window.addEventListener("load", (event) => { ClientPoint.init(); }); Listening to books can really help kids get better at reading. Here’s


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Listening to books can really help kids get better at reading. Here’s why:

Listening to books can really help kids get better at reading. Here’s why:


  1. Understanding Stuff Better: When you listen to someone reading a book, it's easier to understand what's going on. You can pick up on how words are said and the feelings behind them. That makes it easier to get what the story is all about.

  2. Learning New Words: Audiobooks use all kinds of words. When you hear them in a story, it helps you remember them better. Plus, you learn how to say them right, which is super helpful.

  3. Loads of Books to Choose From: Audiobooks have all sorts of stories – old ones, new ones, funny ones, serious ones. You name it, you can probably find an audiobook about it. That means you get to hear lots of different kinds of stories and learn about all sorts of cool stuff.

  4. Helps with Listening and Reading: Some kids learn better when they listen to stuff instead of just reading it. Audiobooks let you listen while following along with the words. It's like doing two things at once and can make reading feel easier.

  5. Talking Better: When you listen to someone reading, you start to sound like them. That means you get better at talking like the characters in the book, which makes reading out loud or talking about the story more fun.

  6. Good for Kids Who Struggle: Some kids find reading hard. Audiobooks can make it less tough because they get to hear the story instead of just trying to read it. It's like having someone help you along, which can make reading more enjoyable.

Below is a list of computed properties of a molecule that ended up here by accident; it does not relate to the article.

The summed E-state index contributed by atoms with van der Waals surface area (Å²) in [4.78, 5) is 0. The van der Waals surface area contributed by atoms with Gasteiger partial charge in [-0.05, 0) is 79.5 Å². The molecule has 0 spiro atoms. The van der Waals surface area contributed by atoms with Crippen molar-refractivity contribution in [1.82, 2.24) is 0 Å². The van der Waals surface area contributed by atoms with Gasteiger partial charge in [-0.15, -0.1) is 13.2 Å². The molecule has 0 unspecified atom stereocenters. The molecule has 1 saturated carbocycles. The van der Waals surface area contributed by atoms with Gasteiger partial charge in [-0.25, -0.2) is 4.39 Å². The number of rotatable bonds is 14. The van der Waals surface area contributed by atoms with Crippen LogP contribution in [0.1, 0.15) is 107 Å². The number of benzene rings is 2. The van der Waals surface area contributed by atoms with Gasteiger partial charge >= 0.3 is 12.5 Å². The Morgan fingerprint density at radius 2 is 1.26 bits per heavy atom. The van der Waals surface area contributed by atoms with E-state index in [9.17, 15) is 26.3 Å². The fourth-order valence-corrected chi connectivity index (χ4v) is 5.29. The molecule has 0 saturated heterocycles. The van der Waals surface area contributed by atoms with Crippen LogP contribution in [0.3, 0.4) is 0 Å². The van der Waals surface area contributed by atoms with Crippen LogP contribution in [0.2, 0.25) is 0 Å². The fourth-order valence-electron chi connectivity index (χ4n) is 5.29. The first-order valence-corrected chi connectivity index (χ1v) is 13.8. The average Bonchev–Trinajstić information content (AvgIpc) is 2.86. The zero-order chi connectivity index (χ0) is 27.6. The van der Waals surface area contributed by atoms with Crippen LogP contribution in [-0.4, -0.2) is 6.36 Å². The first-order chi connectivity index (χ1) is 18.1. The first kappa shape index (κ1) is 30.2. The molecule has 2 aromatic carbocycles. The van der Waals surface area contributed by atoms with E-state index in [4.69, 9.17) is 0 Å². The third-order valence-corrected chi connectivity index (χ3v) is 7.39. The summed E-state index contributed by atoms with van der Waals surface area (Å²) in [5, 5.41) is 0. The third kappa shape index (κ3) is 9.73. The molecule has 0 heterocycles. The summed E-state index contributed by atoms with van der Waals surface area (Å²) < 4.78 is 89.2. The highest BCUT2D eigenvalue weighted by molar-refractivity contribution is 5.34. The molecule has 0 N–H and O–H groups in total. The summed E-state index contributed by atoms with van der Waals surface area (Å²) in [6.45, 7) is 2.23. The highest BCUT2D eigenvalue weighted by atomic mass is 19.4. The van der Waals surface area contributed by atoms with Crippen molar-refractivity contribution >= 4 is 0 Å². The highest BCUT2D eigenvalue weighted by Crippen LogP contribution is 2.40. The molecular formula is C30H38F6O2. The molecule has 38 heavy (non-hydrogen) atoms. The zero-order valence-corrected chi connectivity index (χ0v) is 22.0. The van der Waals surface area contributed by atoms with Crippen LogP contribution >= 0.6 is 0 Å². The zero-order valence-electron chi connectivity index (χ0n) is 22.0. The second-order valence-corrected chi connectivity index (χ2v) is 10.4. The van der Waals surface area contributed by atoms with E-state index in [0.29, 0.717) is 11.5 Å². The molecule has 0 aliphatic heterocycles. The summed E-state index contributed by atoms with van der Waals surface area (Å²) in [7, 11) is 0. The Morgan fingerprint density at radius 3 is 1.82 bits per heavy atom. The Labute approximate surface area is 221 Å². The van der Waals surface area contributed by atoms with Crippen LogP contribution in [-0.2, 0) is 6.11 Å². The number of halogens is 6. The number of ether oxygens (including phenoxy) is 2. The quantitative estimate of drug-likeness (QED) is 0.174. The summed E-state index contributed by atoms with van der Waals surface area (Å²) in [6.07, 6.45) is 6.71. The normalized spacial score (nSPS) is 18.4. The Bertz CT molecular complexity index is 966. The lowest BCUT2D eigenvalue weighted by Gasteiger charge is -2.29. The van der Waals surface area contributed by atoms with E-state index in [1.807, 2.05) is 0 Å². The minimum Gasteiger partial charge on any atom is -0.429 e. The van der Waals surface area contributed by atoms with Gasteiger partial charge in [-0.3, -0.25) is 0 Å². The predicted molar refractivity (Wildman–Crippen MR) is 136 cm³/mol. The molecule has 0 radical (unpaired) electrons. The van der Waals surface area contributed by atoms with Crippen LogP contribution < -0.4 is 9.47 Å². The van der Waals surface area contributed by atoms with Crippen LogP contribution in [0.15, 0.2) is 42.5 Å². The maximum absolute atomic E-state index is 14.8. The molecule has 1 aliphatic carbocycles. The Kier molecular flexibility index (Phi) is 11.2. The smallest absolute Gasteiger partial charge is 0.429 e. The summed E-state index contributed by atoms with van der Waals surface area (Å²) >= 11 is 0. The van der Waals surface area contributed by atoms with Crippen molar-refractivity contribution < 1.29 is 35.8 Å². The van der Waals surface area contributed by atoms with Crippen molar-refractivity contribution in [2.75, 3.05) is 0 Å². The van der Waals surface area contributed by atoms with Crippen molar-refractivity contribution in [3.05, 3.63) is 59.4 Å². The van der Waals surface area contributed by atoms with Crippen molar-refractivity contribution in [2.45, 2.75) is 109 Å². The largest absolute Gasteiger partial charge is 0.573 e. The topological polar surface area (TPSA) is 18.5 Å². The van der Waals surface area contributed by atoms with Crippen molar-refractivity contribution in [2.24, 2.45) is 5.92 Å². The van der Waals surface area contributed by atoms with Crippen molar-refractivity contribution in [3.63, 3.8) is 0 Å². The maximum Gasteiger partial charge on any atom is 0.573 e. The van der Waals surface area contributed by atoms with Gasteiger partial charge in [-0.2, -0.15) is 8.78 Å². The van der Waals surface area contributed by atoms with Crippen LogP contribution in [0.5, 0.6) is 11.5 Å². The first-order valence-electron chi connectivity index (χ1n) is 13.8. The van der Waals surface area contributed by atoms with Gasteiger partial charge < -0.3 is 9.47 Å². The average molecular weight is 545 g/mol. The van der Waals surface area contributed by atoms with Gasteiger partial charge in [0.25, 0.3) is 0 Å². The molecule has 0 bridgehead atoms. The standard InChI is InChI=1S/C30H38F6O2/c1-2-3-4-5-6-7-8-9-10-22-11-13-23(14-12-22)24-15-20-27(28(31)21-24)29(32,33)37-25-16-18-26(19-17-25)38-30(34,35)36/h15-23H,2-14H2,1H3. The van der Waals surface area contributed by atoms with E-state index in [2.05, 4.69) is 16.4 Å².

7. Read Anywhere, Anytime: Audiobooks let you listen to stories wherever you are – in the car, while cleaning your room, or just chilling out. You don’t need to sit still with a book; you can listen and do other stuff at the same time.

  8. Think and Talk About Stories: When you listen to audiobooks, you can talk about what you heard with your friends or family. It’s fun to share what you liked or didn’t like about the story. Plus, it helps you think more about what's going on in the book. 

So, listening to audiobooks can make reading more fun and help you get better at it. You get to hear cool stories, learn new words, and even improve your talking skills. It's like having a friend read to you whenever you want!


Lois Letchford’s dyslexia came to light at the age of 39, when she faced teaching her seven-year-old non-reading son, Nicholas. Examining her reading failure caused her to adapt and change lessons for her son. The results were dramatic. Lois qualified as a reading specialist to use her non-traditional background, multi-continental experience, and passion to assist other failing students. Her teaching and learning have equipped her with a unique skillset and perspective. As a teacher, she considers herself a “literacy problem-solver.”

Reversed:  A Memoir is her first book. In this story, she details her dyslexia and the journey of her son’s dramatic failure in first grade. She tells of the twist and turns that promoted her passion and her son’s dramatic academic turn-a-round - as in 2018, he received his Ph.D.

You may also contact Lois at Leadership Speakers Bureau to schedule her for speaking or leadership engagements.

Reversed A Memoir


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